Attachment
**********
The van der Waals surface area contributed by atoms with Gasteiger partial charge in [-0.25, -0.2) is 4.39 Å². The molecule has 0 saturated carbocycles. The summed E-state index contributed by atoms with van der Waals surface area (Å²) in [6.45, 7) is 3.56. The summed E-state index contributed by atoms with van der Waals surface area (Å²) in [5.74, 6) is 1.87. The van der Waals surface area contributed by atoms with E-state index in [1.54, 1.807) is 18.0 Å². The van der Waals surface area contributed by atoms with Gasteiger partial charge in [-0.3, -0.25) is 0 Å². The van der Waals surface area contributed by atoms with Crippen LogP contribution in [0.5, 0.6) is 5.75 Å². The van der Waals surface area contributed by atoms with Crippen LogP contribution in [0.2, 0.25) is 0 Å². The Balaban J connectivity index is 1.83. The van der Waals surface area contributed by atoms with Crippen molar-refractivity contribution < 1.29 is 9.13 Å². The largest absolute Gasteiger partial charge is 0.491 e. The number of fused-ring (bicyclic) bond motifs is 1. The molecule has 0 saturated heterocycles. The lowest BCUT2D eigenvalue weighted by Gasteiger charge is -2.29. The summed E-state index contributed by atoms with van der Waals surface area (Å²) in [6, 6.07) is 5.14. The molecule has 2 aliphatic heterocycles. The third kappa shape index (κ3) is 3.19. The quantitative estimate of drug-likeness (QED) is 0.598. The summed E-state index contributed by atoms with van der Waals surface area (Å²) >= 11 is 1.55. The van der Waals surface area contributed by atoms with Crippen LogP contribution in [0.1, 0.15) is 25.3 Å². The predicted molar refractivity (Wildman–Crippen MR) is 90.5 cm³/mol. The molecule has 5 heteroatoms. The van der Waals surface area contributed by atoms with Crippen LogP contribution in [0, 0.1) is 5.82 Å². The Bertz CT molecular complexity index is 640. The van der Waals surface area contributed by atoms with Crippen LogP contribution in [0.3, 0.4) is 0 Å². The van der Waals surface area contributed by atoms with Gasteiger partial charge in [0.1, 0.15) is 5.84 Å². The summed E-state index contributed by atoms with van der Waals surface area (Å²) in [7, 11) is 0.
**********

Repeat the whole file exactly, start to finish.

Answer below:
The van der Waals surface area contributed by atoms with Gasteiger partial charge in [-0.25, -0.2) is 4.39 Å². The molecule has 0 saturated carbocycles. The summed E-state index contributed by atoms with van der Waals surface area (Å²) in [6.45, 7) is 3.56. The summed E-state index contributed by atoms with van der Waals surface area (Å²) in [5.74, 6) is 1.87. The van der Waals surface area contributed by atoms with E-state index in [1.54, 1.807) is 18.0 Å². The van der Waals surface area contributed by atoms with Gasteiger partial charge in [-0.3, -0.25) is 0 Å². The van der Waals surface area contributed by atoms with Crippen LogP contribution in [0.5, 0.6) is 5.75 Å². The van der Waals surface area contributed by atoms with Crippen LogP contribution in [0.2, 0.25) is 0 Å². The Balaban J connectivity index is 1.83. The van der Waals surface area contributed by atoms with Crippen molar-refractivity contribution < 1.29 is 9.13 Å². The largest absolute Gasteiger partial charge is 0.491 e. The number of fused-ring (bicyclic) bond motifs is 1. The molecule has 0 saturated heterocycles. The lowest BCUT2D eigenvalue weighted by Gasteiger charge is -2.29. The summed E-state index contributed by atoms with van der Waals surface area (Å²) in [6, 6.07) is 5.14. The molecule has 2 aliphatic heterocycles. The third kappa shape index (κ3) is 3.19. The quantitative estimate of drug-likeness (QED) is 0.598. The summed E-state index contributed by atoms with van der Waals surface area (Å²) >= 11 is 1.55. The van der Waals surface area contributed by atoms with Crippen LogP contribution in [0.1, 0.15) is 25.3 Å². The predicted molar refractivity (Wildman–Crippen MR) is 90.5 cm³/mol. The molecule has 5 heteroatoms. The van der Waals surface area contributed by atoms with Crippen LogP contribution in [0, 0.1) is 5.82 Å². The Bertz CT molecular complexity index is 640. The van der Waals surface area contributed by atoms with Crippen LogP contribution in [0.3, 0.4) is 0 Å². The van der Waals surface area contributed by atoms with Gasteiger partial charge in [0.1, 0.15) is 5.84 Å². The summed E-state index contributed by atoms with van der Waals surface area (Å²) in [7, 11) is 0.